Meningithophobia: characteristics, symptoms, causes and treatment
We are all, in a way, afraid of the possibility of suffering from some disease in the future. But when this fear is disproportionate and maladaptive, the person ends up developing a phobia. And when, in addition, the disease in question is meningitis, we talk about meningithophobia .
There are more phobias to certain diseases, although this one focuses on brain diseases. In this article we will know what it consists of, what characterizes it, how it differs from other disorders such as hypochondria, its symptoms, causes and possible treatments.
Meningithophobia: what is it?
Phobias are intense and disproportionate fears of a particular stimulus or situation. This fear can make a person unable to function normally. Thus, phobias differ from fears in that the intensity of the former is much higher, as is the interference it causes in the daily life of the affected person.
In the DSM-5 (Diagnostic Manual of Mental Disorders) phobias are categorized as “specific phobias”, and constitute a type of anxiety disorder. Specifically, meningithophobia is the phobia of having a brain disease (especially meningitis).
Brain diseases can be of different types; they can be related to genetic alterations, metabolic disorders, strokes (ACV’s), infections, tumors, trauma , substance use, epilepsy…
Meningitis, the disease typically feared in meningitophobia, consists of an infection of the meninges (membranes that cover the central nervous system), usually caused by a virus (in 80% of cases). Meningitis, however, can also be caused by bacteria (15-20% of cases) or by other factors: poisoning, drugs, fungi, and other diseases.
Meningithophobia is a specific phobia classified as “other types of phobia” in the DSM-5 . Remember that this manual groups the specific phobias into 5 groups, according to the feared stimulus: phobia of animals, blood/injection/injury, natural situations, situational phobia and other types of phobias.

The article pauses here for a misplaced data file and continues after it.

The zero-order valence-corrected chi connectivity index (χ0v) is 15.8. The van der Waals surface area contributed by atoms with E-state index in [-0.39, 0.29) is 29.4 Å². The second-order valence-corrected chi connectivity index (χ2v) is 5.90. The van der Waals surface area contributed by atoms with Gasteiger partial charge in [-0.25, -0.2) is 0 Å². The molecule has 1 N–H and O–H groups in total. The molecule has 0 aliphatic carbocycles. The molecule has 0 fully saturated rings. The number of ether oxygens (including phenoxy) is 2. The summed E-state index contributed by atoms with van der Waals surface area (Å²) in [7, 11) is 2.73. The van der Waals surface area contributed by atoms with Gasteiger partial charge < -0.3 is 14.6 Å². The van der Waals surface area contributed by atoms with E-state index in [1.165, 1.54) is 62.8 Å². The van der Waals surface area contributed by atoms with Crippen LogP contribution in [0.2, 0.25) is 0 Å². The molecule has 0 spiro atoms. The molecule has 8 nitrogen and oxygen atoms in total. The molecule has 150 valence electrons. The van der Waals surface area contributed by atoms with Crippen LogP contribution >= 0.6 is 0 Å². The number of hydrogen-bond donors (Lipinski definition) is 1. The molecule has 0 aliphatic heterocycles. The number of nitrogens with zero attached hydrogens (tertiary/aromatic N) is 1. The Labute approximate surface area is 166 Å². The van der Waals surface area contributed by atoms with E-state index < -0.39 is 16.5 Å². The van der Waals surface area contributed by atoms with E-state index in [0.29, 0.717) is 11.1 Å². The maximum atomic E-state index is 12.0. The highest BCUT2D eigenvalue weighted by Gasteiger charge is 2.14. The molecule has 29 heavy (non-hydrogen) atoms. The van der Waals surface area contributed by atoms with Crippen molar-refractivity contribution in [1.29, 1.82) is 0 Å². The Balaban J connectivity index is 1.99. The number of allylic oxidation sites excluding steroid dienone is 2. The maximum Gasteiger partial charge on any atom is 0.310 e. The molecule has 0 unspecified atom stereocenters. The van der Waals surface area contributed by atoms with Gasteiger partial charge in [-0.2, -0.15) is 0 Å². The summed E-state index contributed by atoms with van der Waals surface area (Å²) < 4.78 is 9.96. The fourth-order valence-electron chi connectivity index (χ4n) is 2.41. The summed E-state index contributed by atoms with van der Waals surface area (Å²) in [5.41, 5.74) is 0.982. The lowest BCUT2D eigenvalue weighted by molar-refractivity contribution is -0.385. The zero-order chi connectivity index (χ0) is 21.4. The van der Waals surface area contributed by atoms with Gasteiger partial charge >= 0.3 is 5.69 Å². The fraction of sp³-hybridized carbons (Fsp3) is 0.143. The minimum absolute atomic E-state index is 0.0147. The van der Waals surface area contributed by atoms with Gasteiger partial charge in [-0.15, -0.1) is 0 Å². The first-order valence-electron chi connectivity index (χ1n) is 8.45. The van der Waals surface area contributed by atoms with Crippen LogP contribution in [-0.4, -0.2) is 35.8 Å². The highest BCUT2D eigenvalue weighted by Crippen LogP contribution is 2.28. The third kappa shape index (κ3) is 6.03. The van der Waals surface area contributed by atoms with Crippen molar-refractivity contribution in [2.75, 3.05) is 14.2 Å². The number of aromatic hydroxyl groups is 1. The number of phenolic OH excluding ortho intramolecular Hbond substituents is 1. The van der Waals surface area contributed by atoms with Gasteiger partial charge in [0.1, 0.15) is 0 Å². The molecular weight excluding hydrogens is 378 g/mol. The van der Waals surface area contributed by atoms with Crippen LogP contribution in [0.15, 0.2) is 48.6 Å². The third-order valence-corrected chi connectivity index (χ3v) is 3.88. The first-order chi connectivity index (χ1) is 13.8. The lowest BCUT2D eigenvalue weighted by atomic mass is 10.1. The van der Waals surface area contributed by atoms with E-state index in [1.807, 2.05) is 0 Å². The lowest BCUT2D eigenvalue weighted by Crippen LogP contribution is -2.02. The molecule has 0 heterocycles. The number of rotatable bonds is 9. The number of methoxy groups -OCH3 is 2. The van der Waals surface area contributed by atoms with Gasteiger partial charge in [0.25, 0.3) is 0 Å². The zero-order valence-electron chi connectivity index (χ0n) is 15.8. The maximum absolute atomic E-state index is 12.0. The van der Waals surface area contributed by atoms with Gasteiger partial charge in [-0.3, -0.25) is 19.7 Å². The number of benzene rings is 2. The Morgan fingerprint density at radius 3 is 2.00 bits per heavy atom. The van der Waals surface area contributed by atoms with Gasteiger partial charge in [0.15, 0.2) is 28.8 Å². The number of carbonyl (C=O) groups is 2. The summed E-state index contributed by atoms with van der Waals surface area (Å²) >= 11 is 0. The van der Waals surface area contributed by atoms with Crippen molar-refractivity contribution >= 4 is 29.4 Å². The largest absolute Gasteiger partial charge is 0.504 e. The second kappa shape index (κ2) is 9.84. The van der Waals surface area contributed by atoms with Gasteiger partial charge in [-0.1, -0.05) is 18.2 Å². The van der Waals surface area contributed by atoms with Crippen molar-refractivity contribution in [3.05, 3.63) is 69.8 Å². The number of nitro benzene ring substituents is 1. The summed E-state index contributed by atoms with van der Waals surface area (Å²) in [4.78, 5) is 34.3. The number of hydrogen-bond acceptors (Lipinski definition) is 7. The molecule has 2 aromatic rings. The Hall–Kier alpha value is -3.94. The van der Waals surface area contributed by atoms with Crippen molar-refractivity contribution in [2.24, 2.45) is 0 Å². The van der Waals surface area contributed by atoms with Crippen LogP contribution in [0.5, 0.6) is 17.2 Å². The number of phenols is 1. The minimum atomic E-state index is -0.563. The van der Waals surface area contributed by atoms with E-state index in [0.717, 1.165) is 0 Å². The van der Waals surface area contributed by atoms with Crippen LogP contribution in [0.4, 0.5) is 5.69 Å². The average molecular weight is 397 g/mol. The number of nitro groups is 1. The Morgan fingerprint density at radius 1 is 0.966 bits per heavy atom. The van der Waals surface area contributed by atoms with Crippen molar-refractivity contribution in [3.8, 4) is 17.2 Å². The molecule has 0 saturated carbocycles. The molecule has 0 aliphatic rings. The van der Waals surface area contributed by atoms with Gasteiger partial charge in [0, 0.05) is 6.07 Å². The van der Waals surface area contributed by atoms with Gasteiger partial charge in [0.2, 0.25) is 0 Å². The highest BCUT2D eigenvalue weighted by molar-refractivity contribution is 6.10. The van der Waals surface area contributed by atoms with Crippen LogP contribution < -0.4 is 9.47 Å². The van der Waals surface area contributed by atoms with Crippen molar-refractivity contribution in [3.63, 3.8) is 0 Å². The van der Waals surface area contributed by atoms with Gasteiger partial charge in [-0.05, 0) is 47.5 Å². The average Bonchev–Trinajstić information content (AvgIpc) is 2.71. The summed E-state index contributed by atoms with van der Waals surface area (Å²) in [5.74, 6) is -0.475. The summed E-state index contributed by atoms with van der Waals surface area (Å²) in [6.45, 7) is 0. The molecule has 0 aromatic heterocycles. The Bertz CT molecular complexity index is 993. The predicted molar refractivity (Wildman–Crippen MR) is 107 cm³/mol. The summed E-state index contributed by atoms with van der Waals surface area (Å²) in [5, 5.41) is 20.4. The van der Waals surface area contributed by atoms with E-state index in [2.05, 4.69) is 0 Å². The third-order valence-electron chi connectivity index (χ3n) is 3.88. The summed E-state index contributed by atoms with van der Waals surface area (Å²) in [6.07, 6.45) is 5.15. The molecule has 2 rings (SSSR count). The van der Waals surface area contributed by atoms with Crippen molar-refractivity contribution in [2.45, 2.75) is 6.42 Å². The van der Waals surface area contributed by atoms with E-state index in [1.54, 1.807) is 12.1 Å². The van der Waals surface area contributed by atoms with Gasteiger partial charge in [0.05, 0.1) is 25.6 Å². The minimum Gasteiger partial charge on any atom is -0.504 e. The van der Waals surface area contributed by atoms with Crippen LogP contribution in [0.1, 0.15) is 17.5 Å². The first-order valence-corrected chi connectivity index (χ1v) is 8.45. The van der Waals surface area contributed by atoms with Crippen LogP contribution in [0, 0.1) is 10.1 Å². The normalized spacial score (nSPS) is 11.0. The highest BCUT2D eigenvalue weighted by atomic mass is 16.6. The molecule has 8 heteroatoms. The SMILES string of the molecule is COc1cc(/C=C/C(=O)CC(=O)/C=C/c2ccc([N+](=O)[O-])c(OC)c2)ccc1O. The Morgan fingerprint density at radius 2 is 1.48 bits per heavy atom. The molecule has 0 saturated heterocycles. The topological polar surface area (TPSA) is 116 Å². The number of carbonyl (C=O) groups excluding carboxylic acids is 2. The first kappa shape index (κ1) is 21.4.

Along with it, we find more phobias classified as “other”: phobia of choking, phobia of vomiting, phobia of contracting some kind of disease (as in the case of meningitophobia), etc. In children, common phobias considered “other” include the phobia of people in disguise, clowns, and loud sounds, among others.
Like meningithophobia, there are more phobias related to the fear of getting a certain disease. Some of them are: caridiophobia (pathological fear of heart attack), carcinophobia (pathological fear of cancer) or luiphobia (pathological fear of syphilis).
This type of phobia can make the person who suffers from it believe that he or she has really contracted the disease he or she fears , even feeling the symptoms of the disease (which in reality “do not exist”).
This causes the person to misinterpret each symptom as belonging to the disease, even if they do not have enough evidence to do so. As a result, checking behaviors, safety behaviors, etc. (typical of other disorders, such as hypochondria) may appear in the patient. In meningithophobia the same thing would occur.
The main symptom of meningithophobia is the intense, irrational and disproportionate fear of suffering from meningitis or brain disease in general . This fear appears even in the absence of evidence of suffering from it or of being at risk (which is why it is considered a disproportionate fear).
Logically, contracting diseases causes some fear or respect (and more if they are brain diseases), but when this fear becomes pathological (exaggeratedly intense or disabling), meningitophobia appears.
This fear can manifest itself through other symptoms, such as: high anxiety, irritability, nervousness, sweating, dizziness, nausea, vomiting , etc. When the fear is very intense, even panic attacks may occur.